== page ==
Saturday, March 16, 2013

The friends in the room

I've been reminded of some past comrades folks I know. They've been haunting my life over the past few weeks. Like they were around me, behind me and making me think of them.

Unbidden they've managed to insert themselves back into my life.

Not for any specific reason that I know of.

Except for one. My dad.

It was two years ago this last month that he passed.

At the time it was not exactly a surprise, but it was a surprise in the end. Even when you see it coming, it always is a surprise when it finally occurs.

I started calling my dad the Energizer Bunny because every time he went in to the hospital, very sick, he always came out.


He always beat the odds and the prognostications of the doctors.

Until he didn't.

Finally, even the Energizer Bunny ran down.

I still miss him. I still talk to him. I still relive memories of past times together, so that he's not really gone. When I remember these times, I laugh again, I feel joy again, I relive them with him again like he was still here.

And for those moments, he still is. He and I are still living, laughing, and loving.

So, the anniversary of his passing causes me to miss him, logical.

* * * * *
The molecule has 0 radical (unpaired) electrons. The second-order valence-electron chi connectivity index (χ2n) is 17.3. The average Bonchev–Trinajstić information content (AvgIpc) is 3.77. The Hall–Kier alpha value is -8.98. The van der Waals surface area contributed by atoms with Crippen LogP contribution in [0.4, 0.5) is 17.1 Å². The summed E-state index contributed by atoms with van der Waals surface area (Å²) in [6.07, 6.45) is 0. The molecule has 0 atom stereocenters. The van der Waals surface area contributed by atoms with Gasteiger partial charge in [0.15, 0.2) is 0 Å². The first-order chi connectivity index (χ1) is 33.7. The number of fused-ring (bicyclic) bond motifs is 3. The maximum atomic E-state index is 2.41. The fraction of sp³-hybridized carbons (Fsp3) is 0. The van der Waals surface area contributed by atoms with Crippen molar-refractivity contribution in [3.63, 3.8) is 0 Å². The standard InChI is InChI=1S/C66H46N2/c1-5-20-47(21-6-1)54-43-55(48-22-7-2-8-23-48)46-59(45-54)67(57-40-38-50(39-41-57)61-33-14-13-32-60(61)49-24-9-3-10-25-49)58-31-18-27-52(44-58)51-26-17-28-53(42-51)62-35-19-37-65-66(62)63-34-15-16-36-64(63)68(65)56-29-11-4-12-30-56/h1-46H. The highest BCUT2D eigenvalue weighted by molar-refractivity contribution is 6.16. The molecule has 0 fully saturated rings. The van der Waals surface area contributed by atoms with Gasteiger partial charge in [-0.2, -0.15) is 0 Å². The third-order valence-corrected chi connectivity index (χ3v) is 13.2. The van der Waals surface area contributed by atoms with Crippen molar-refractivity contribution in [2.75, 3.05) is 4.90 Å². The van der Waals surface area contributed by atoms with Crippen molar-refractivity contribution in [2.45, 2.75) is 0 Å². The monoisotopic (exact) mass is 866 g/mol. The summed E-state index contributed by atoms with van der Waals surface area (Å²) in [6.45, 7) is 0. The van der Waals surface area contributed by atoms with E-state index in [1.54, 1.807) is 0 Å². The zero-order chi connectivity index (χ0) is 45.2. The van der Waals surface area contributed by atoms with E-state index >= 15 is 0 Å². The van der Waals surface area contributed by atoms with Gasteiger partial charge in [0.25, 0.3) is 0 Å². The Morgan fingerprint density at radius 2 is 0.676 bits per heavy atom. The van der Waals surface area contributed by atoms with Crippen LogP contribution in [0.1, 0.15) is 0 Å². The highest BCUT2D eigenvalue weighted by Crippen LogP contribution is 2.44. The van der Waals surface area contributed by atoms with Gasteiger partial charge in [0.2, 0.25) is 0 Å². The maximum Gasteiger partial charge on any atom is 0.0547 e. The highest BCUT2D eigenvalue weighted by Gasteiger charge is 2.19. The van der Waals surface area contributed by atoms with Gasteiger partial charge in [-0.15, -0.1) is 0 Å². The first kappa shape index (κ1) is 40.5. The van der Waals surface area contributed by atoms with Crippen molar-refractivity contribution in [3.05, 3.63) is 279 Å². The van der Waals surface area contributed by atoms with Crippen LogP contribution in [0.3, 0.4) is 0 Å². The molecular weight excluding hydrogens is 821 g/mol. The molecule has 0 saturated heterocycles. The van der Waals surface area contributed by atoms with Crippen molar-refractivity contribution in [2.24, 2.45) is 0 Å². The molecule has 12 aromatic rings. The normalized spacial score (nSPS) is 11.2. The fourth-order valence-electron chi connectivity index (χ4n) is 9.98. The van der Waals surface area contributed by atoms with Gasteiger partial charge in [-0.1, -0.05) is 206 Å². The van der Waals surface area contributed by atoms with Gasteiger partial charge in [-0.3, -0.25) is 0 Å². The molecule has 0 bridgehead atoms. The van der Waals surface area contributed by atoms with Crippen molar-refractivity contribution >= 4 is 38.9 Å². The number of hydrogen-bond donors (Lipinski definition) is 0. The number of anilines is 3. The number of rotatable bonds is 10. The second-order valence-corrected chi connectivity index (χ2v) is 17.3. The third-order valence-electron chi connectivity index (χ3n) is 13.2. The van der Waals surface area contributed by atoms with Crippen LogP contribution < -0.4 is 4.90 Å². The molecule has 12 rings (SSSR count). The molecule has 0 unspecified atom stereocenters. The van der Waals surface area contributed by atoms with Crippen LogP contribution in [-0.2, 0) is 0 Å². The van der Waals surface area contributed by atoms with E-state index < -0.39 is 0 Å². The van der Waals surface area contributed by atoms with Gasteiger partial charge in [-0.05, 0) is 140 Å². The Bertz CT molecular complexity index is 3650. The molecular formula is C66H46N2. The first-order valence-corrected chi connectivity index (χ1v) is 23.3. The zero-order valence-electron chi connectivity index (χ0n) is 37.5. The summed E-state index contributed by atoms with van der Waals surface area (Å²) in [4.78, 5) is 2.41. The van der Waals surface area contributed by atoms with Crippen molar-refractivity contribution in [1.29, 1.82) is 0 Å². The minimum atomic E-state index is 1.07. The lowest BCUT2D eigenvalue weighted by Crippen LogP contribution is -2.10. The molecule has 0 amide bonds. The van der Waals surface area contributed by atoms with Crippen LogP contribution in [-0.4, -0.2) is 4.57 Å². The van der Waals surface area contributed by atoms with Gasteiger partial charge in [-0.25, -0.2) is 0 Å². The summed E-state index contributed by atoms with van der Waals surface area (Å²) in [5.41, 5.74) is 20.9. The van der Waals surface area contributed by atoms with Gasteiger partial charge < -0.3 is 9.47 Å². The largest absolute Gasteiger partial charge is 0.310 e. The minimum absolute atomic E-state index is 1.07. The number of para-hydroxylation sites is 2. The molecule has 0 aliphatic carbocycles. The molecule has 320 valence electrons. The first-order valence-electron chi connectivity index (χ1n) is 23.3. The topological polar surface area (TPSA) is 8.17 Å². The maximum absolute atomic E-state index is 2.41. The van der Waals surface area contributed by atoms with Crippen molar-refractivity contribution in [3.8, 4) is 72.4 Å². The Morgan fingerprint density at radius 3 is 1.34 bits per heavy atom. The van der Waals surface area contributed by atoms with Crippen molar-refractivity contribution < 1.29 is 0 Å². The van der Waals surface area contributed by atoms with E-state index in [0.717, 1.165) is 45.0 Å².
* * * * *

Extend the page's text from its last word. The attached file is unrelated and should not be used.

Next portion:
Fred, not so much. Fred Bozek passed this past summer, something that we saw coming. Fred is another old time SF guy. One of the senior guys when I joined 10th SF, who'd been around awhile. He'd seen things. He'd done things. Done combat things. The sorts of things that a young, impressionable troop with brand new shiny jump wings and a desire to be one of the action figures found fascinating.

And so not one of those. So such a new, wet behind the ears kid wannabe. But Fred was cool, gracious, and nice guy. He was equally at home with his buds that he had served in Viet Nam with and with us new "VolAr" kids.

Volunteer Army (VolAr). It started in 1977 when the military started only accepting folks that volunteered to enlist into the military. It was to be the end of a decent, effective, US military fighting machine. Well, that was the common take and prevailing wisdom of those in the know at the time. Actually, not so much.

But I digress.

Fred popped into my head for some reason. Turns out that he had been living around Palatka, FL, a town that I had driven through many times and watched Fourth of July fireworks several times with my aunt and uncle that lived near there. Had I known that Fred was there, I very much would have linked up with him, but twas not to be.

I'm saddened for the missed opportunities. I knew him for over 10 years while in 10th, during which time I became SF qualified, got experienced, and became a peer.

His treatment of me never varied. Not a bit.

I last saw him while he was working at Range Control at Fort Devens, having left group to get away from a spate of chicken shit mis-focused leaders that we went through for a time. Folks concerned with pole vaulting over mouse turds vice some operational issues that deserved attention.

That's the worms eye view.